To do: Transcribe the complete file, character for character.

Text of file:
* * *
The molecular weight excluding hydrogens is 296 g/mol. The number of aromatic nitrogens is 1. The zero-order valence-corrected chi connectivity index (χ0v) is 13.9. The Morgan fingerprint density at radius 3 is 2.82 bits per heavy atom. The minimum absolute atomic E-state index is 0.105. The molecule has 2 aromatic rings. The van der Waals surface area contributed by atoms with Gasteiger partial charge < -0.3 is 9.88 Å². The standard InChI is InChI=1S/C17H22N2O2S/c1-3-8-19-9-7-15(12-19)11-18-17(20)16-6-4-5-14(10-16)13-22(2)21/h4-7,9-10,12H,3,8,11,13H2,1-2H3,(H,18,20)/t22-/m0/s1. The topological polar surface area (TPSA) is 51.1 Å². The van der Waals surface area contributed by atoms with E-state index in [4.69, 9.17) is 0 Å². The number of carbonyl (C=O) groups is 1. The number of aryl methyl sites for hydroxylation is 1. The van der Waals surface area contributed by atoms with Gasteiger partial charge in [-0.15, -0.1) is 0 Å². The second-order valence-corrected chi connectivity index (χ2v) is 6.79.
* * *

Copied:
The molecular weight excluding hydrogens is 296 g/mol. The number of aromatic nitrogens is 1. The zero-order valence-corrected chi connectivity index (χ0v) is 13.9. The Morgan fingerprint density at radius 3 is 2.82 bits per heavy atom. The minimum absolute atomic E-state index is 0.105. The molecule has 2 aromatic rings. The van der Waals surface area contributed by atoms with Gasteiger partial charge < -0.3 is 9.88 Å². The standard InChI is InChI=1S/C17H22N2O2S/c1-3-8-19-9-7-15(12-19)11-18-17(20)16-6-4-5-14(10-16)13-22(2)21/h4-7,9-10,12H,3,8,11,13H2,1-2H3,(H,18,20)/t22-/m0/s1. The topological polar surface area (TPSA) is 51.1 Å². The van der Waals surface area contributed by atoms with E-state index in [4.69, 9.17) is 0 Å². The number of carbonyl (C=O) groups is 1. The number of aryl methyl sites for hydroxylation is 1. The van der Waals surface area contributed by atoms with Gasteiger partial charge in [-0.15, -0.1) is 0 Å². The second-order valence-corrected chi connectivity index (χ2v) is 6.79.